KAI RYSSDAL: In case you somehow missed the full-page newspaper ads and the promo spots that've been running the past few weeks, the fall television season is upon us. New series, with new casts -- returning hits as well.
One group you won't be seeing more of -- on network shows, anyway -- is gay and lesbian characters. The Gay and Lesbian Alliance said this week just 1.1 percent of all characters on the big five broadcast networks are gay.
As low as that is, it's actually down from a year ago. As for gay couples with children, they've never been able to find a home in TV land. But Alex Schmidt reports one entrepreneur is betting market economics can change that.
ALEX SCHMIDT: Dottie's Magic Pockets is a kids' TV program like any other. It's got a fun story, silly characters and lots of songs. There's just one difference: The little boy on the show has two mommies.
AUDIO: DOTTIE'S MAGIC POCKETS: My friends Celia and Sasha are coming by with their new baby, Seth.
Tammy Stoner is CEO of Pink Pea, the company that created Dottie's Magic Pockets. Her own son was the inspiration for the show -- Stoner raises him with the help of her ex-partner, Beth.
TAMMY STONER: By about 2-and-a-half, we'd say "Well, Mom and Momma and Oliver are going out" or whatever, and he would actually replace one of our names with Dad. He had started asking for videos of two mommies -- and after I did hours and hours of research on the Internet, I realized there literally was no programming available for him at that time.
There are roughly two million American households with same-sex parents. That number grows every year as gay families choose to raise children. You'd think that companies would be salivating at the thought of a clearly defined, growing market, but they're not.
JERRY MCHUGH: It's a market that has hardly been touched.
Jerry McHugh is senior research director for Community Marketing, a consulting group for gays and lesbians. He says gay men have been on marketers' radars for years. But lesbians haven't, and most gay parents are women.
MCHUGH: The median income of those families who have children is about $80,000. They have some money to spend, it's a well educated group of people, they're looking for products that speak to them in identifying their own unique characteristics.
If business hasn't paid much attention to same-sex-headed families, the media seems to have actively avoided them. Sure, there's plenty of gay-friendly programming out there, like Queer Eye for the Straight Guy and Will and Grace.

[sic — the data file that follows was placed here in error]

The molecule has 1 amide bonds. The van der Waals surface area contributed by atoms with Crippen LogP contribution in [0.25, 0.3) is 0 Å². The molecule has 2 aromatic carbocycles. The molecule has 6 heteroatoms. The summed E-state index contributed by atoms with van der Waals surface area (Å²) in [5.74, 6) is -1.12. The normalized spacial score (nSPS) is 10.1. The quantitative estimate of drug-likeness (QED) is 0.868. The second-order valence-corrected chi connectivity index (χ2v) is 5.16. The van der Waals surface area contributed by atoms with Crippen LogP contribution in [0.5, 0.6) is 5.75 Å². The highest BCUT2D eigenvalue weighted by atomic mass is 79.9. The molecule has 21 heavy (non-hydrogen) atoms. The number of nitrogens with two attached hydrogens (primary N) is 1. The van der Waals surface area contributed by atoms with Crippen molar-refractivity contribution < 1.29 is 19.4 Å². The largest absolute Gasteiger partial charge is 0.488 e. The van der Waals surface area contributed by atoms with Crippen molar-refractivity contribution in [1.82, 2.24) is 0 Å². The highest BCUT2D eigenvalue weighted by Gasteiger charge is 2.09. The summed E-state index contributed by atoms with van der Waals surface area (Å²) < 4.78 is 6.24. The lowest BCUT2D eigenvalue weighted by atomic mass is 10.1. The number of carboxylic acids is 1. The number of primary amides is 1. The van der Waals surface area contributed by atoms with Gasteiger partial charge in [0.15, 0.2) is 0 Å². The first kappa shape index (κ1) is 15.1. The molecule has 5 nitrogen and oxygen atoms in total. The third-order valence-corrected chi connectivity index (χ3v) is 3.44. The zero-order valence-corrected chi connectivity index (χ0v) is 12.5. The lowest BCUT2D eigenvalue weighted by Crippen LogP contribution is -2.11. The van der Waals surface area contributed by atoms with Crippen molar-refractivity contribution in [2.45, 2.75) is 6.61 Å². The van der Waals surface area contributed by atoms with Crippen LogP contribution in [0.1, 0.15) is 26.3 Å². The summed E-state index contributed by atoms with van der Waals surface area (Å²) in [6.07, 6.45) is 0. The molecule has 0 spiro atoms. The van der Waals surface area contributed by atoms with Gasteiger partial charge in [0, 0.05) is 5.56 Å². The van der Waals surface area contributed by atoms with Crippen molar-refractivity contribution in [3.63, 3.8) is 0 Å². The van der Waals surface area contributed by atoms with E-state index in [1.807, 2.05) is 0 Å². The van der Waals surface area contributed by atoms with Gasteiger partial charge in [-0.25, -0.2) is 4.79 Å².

But in 2005, when PBS tried to air a show that included a family with two moms, activists forced PBS to pull the episode. Pink Pea's Tammy Stoner recognizes that gay parenting is still a sensitive issue. She's only selling DVDs of Dottie's Magic Pockets over the Web, and she's not pitching to the networks -- yet.
STONER: As we become more successful on our own, there is going to be a sort of mainstream eyebrow raising where they're gonna look over and see the success that Pink Pea and Dottie's Magic Pockets is having, and want to embrace some of that themselves.
Media companies will be first in line to give Stoner a hug -- if the money's good enough. Jackie Joyce is editor-in-chief of entertainment research firm Baseline Studio Systems.
JACKIE JOYCE: The motivation for showing gays and lesbians and transgenders in the mainstream media is definitely motivated by economics. I don't know that you'd have to talk executives into the fact that there's a lot of money to be made there.
The trick for those execs is getting their hands on the money without offending mainstream audiences. In Dottie's Magic Pockets, Tammy Stoner wants to show the audience that a family parented by two people of the same sex is like any other.
If she can convince viewers to accept gay parents -- even just as the background to a story -- she'll be helping out millions of families. And, boosting Pink Pea's bottom line. In Los Angeles, I'm Alex Schmidt for Marketplace.
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